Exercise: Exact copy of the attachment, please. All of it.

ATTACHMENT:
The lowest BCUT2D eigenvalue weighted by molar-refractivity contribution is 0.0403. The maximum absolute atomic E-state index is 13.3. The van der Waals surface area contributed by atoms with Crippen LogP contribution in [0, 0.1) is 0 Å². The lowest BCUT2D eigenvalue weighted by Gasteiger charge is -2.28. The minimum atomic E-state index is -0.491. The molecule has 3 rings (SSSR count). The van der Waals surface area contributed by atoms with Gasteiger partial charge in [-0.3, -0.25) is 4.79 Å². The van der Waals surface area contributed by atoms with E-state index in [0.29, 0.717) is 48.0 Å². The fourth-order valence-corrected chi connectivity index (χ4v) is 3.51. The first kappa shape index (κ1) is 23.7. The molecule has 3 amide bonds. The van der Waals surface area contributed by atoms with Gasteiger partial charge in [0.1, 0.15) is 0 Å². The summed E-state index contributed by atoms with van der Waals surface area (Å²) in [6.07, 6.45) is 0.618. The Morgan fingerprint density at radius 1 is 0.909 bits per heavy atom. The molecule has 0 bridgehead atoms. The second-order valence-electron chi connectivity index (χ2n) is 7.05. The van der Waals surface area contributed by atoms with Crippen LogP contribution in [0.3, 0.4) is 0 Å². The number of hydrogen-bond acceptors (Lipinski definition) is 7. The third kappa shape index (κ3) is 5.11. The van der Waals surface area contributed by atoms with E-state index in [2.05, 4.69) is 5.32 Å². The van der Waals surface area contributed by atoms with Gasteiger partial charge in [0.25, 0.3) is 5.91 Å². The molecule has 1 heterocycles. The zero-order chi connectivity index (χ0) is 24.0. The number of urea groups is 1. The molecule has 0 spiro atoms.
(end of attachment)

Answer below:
The lowest BCUT2D eigenvalue weighted by molar-refractivity contribution is 0.0403. The maximum absolute atomic E-state index is 13.3. The van der Waals surface area contributed by atoms with Crippen LogP contribution in [0, 0.1) is 0 Å². The lowest BCUT2D eigenvalue weighted by Gasteiger charge is -2.28. The minimum atomic E-state index is -0.491. The molecule has 3 rings (SSSR count). The van der Waals surface area contributed by atoms with Gasteiger partial charge in [-0.3, -0.25) is 4.79 Å². The van der Waals surface area contributed by atoms with E-state index in [0.29, 0.717) is 48.0 Å². The fourth-order valence-corrected chi connectivity index (χ4v) is 3.51. The first kappa shape index (κ1) is 23.7. The molecule has 3 amide bonds. The van der Waals surface area contributed by atoms with Gasteiger partial charge in [0.1, 0.15) is 0 Å². The summed E-state index contributed by atoms with van der Waals surface area (Å²) in [6.07, 6.45) is 0.618. The Morgan fingerprint density at radius 1 is 0.909 bits per heavy atom. The molecule has 0 bridgehead atoms. The second-order valence-electron chi connectivity index (χ2n) is 7.05. The van der Waals surface area contributed by atoms with Crippen LogP contribution in [0.3, 0.4) is 0 Å². The number of hydrogen-bond acceptors (Lipinski definition) is 7. The third kappa shape index (κ3) is 5.11. The van der Waals surface area contributed by atoms with E-state index in [2.05, 4.69) is 5.32 Å². The van der Waals surface area contributed by atoms with Gasteiger partial charge in [0.25, 0.3) is 5.91 Å². The molecule has 1 heterocycles. The zero-order chi connectivity index (χ0) is 24.0. The number of urea groups is 1. The molecule has 0 spiro atoms.